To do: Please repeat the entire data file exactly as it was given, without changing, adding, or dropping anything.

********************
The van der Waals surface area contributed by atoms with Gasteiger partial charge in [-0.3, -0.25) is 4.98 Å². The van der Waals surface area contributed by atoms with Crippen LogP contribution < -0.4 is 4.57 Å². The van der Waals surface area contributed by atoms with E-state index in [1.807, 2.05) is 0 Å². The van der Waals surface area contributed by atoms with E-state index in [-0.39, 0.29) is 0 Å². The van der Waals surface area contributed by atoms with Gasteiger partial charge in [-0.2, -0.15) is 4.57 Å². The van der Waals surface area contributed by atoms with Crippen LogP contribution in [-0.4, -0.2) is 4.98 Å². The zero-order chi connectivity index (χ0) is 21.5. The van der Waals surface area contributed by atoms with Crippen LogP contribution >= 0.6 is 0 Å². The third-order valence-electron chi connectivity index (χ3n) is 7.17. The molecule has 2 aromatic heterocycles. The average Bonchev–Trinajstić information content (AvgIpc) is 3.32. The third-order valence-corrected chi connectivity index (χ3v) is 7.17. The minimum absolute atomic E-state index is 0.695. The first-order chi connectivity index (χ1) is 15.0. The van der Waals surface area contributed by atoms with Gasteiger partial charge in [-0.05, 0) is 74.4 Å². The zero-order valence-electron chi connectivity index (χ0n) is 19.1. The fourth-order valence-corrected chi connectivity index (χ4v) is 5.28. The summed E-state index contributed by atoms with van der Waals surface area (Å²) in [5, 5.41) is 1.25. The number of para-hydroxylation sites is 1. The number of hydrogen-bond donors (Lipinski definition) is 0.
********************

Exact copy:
The van der Waals surface area contributed by atoms with Gasteiger partial charge in [-0.3, -0.25) is 4.98 Å². The van der Waals surface area contributed by atoms with Crippen LogP contribution < -0.4 is 4.57 Å². The van der Waals surface area contributed by atoms with E-state index in [1.807, 2.05) is 0 Å². The van der Waals surface area contributed by atoms with E-state index in [-0.39, 0.29) is 0 Å². The van der Waals surface area contributed by atoms with Gasteiger partial charge in [-0.2, -0.15) is 4.57 Å². The van der Waals surface area contributed by atoms with Crippen LogP contribution in [-0.4, -0.2) is 4.98 Å². The zero-order chi connectivity index (χ0) is 21.5. The van der Waals surface area contributed by atoms with Crippen LogP contribution >= 0.6 is 0 Å². The third-order valence-electron chi connectivity index (χ3n) is 7.17. The molecule has 2 aromatic heterocycles. The average Bonchev–Trinajstić information content (AvgIpc) is 3.32. The third-order valence-corrected chi connectivity index (χ3v) is 7.17. The minimum absolute atomic E-state index is 0.695. The first-order chi connectivity index (χ1) is 15.0. The van der Waals surface area contributed by atoms with Gasteiger partial charge in [-0.05, 0) is 74.4 Å². The zero-order valence-electron chi connectivity index (χ0n) is 19.1. The fourth-order valence-corrected chi connectivity index (χ4v) is 5.28. The summed E-state index contributed by atoms with van der Waals surface area (Å²) in [5, 5.41) is 1.25. The number of para-hydroxylation sites is 1. The number of hydrogen-bond donors (Lipinski definition) is 0.